It's not all doom and gloom, but I don't know of a single other environment that has such various elements (highs and lows) in a shift. You could be at the end of your rope of patience in dealing with people who aren't really sick or who just want a place to crash because they got drunk again... and in the next moment have to refill your compassion bucket to deal with someone who is on death's door.
Just as inpatient nurses may feel they get endless admissions, ER nurses do not get to tell ambulances to go somewhere else. We just take them because that's what we do. Even when we are at capacity. That's usually when we really need nurses on the inpatient side to understand that delaying that report, or pushing admissions off on the next nurse may seem like its helping you, but in the end it's compromising patient care.
It takes a team. Assuming all ER nurses do is "set IVs" and such is just about as insulting as someone assuming that non-ER nurses just sit at a nurse's station. We can do much better.
Darth Practicus, NP and all-around good guy
Former ER Nurse, ICU Nurse,
I for one am not surprised that a Nurse can perform in a leadership capacity that is Nationwide. She after all hold a PhD in Nursing. We should be celebrating that our profession is much more than what the general public perceives us to be. I am very proud of the new Surgeon general, no matter how long she will be in place, it is the top place and well deserved.
Congratulation Admiral Sylvia Trent-Adams Ph.D., R.N., F.A.A.N on all your hard work, on your competence in a world where it seems to be lacking at times and for being a leader who inspires so many people to "make something of your life". May your time in this position be filled with challenges that you over come and that you make the Public Health System in the US better as you assume this important leadership position.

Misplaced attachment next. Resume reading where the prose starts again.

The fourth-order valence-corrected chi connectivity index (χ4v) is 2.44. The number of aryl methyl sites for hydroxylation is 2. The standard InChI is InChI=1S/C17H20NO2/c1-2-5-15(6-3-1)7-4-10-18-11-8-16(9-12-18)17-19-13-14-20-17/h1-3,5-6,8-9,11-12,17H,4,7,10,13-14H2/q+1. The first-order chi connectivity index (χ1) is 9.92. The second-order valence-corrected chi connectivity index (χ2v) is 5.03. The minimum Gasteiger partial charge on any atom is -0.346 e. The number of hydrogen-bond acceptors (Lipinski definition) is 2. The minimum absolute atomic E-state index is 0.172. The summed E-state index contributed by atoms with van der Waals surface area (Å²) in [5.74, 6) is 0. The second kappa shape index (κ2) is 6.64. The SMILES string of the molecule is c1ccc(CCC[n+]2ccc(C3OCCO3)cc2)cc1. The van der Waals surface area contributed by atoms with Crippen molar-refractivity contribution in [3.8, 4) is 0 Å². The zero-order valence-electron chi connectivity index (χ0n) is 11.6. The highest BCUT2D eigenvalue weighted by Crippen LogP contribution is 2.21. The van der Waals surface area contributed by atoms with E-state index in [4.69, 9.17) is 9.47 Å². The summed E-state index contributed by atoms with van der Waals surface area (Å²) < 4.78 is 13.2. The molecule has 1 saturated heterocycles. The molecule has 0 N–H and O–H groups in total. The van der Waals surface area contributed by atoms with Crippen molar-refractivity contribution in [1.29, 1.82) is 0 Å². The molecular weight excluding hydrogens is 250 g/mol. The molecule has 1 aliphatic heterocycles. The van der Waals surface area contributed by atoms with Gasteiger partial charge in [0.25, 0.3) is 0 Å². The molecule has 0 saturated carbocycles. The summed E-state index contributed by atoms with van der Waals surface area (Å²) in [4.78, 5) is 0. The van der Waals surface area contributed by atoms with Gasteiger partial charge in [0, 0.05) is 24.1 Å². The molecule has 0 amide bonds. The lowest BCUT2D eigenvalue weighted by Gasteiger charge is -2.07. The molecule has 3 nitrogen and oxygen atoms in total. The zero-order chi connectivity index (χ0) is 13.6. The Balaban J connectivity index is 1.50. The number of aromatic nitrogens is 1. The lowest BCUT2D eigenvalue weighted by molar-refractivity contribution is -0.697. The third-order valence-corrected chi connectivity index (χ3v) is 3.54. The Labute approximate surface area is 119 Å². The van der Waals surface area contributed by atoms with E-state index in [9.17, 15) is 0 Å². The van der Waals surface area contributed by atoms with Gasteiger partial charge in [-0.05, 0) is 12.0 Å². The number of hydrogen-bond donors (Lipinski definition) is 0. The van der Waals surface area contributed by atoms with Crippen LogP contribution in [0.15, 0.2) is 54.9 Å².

A, she's not technically the first; there was a physician surgeon general who was also an (or had been an) RN, and claimed to have been the first nurse SG.
B, she's the acting SG and will likely be replaced as soon as Trump can find a physician craven and disreputable enough to meet his standards.
I agree, though, that it's kinda cool while it lasts ...
Would you say it's the military's way of discouraging people from doing it? By making it a complicated process?
Daily medication approved by the flight surgeon is allowed. They just carry out and destribute it out on the field.
Fake it til you make it.
Think of it as "acting." When you go into your patient's room (or wherever ...) "act" like a calm professional nurse. Play the role - think of yourself as "on stage, in front of an audience."
Soon, it will become 2nd nature to you -- and you WILL be the calm professional nurse you appear to be.
It is different for military because you are on a huge plane, not a helo or private. You take care of patients that are not critical, there's a separate critical care team (CCAT) who comes on board during the transfer. A military flight nurse ensures the plane is set up to care for all patients. You take care of the non-critical and assist the CCAT team. Th CCAT team are not flyers like FN's because they are solely caring for the patient before during and after transport. I am prior service and have fellow FN friends. Only one year of acute care required and they will send you to training that equals 6 mos sporadically or consecutively, depending on timing. Anyone who works in a plane is considered a flyer, all flyers have to go through survival school where you are trained to be in a capture situation if you were to survive a plane crash. Water survival is included. My spouse went through it. Pretty cool. So yes, the military FN is much different than civilian.